This Technical Guide is a comprehensive work on building or evaluating an Unemployment Insurance tax structure. The purpose of this Technical Guide is to provide program analysts and policy makers a practical hands-on tool for constructing a UI tax system or correcting a financing imbalance in a state’s existing tax structure, or even implementing an alternative method of experience rating. In addition, accompanying this Guide is an Excel spreadsheet model that takes the user through each of the steps, described in the Guide, of building a state tax system and also includes some tools to analyze a state’s existing system.
Pursuant to Public Law 103-152 which was enacted by Congress in 1993, all states are required to establish a system of profiling new UI claimants to identify those most likely to exhaust their UI benefits so they could be referred to reemployment services in a timely manner. More recently, the FY 2017 appropriation provided funds for Reemployment Services and Eligibility Assessments (RESEA) targeting UI claimants identified as most likely to exhaust their UI benefits as identified by the existing Worker Profiling and Reemployment Services (WPRS) program models.
The U.S. Department of Labor, Office of Unemployment Insurance offers technical assistance to states on issues relating to WPRS modeling techniques and best practices as well as bi-annual training seminars on model building. Technical assistance is available on all aspects of worker profiling including general guidance, available techniques and model diagnostics, and full model building assistance. For information on future seminars, questions regarding available technical assistance, or to request technical assistance for a state profiling system, please contact Kevin Stapleton at (202) 693-3009 or via email at Stapleton.email@example.com.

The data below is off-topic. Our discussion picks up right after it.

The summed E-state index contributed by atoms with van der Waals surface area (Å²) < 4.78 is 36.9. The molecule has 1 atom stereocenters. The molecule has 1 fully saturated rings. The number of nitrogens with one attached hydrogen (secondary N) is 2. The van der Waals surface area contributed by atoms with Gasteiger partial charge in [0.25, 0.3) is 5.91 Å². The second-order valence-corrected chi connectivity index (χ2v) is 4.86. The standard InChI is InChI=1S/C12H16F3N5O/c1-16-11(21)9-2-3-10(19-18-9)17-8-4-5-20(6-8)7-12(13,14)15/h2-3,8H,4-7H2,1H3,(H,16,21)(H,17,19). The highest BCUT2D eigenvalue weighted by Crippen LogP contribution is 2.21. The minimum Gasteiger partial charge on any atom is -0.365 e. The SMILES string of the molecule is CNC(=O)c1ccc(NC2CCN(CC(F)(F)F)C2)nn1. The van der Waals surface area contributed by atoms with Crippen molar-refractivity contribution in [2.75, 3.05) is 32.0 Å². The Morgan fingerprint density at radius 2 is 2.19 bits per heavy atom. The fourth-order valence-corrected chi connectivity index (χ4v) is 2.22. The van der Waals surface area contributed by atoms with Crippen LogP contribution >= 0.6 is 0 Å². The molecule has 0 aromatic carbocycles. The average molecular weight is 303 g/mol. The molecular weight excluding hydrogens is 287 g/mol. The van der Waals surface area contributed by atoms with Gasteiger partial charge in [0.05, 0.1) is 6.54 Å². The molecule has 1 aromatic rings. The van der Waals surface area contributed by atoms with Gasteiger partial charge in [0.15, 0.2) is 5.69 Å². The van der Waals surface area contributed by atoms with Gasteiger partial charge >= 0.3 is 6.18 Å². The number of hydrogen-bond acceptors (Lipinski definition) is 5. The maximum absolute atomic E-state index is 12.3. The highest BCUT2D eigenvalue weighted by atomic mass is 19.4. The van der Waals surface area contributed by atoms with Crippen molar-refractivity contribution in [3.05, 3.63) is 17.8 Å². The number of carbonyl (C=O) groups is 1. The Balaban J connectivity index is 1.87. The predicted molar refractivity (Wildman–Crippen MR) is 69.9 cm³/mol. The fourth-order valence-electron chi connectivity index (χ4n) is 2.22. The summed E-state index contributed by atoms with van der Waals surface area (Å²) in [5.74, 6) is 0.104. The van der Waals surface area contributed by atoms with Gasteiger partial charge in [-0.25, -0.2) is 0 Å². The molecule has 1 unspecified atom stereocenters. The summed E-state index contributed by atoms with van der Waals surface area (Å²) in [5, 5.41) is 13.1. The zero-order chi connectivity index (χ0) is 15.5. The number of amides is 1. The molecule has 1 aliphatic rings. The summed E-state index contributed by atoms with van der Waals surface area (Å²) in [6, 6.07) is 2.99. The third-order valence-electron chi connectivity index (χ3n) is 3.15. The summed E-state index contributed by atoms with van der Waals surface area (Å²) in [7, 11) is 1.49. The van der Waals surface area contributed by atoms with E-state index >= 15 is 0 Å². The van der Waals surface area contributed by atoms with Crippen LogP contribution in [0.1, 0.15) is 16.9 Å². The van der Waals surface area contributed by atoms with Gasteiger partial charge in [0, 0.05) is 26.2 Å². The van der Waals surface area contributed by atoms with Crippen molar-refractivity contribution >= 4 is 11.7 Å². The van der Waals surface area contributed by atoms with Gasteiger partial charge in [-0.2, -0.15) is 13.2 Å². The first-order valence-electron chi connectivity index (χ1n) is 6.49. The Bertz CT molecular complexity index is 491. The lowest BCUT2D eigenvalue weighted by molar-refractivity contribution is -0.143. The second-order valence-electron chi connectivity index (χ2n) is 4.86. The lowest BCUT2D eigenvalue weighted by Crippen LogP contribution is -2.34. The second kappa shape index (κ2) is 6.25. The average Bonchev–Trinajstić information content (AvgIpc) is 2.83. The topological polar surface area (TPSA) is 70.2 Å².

The Unemployment Insurance (UI) Director’s Guide is a resource of information about the UI program that has been developed for UI Directors by the U.S. Department of Labor’s Employment and Training Administration’s office of Unemployment Insurance. The Guide outlines the principles establishing the UI program, including information about the Social Security Act and the Federal Unemployment Act- the foundations upon which states have built their UI systems. It also provides information on the requirements states must meet to be in conformity and compliance with federal law.
The State Unemployment Insurance Benefit Financing Model (SBFM) is a simulation model used by state agencies to forecast the balance of their state UI trust fund ten years into the future. This program, written in C, is maintained at the U.S. Department of Labor Office of Unemployment Insurance and is available upon request for any State over a secure line through the Internet.
States generally use the SBFM for three purposes: 1) to see how various economic scenarios will impact revenues, benefits, and the overall trust fund balance. 2) Measure the responsiveness of their state financing system, and 3) measure the impact of new state laws and proposals. If you have any questions, or would like access to the SBFM, please contact Ed Dullaghan at (202) 693-2927 or via e-mail: Dullaghan.firstname.lastname@example.org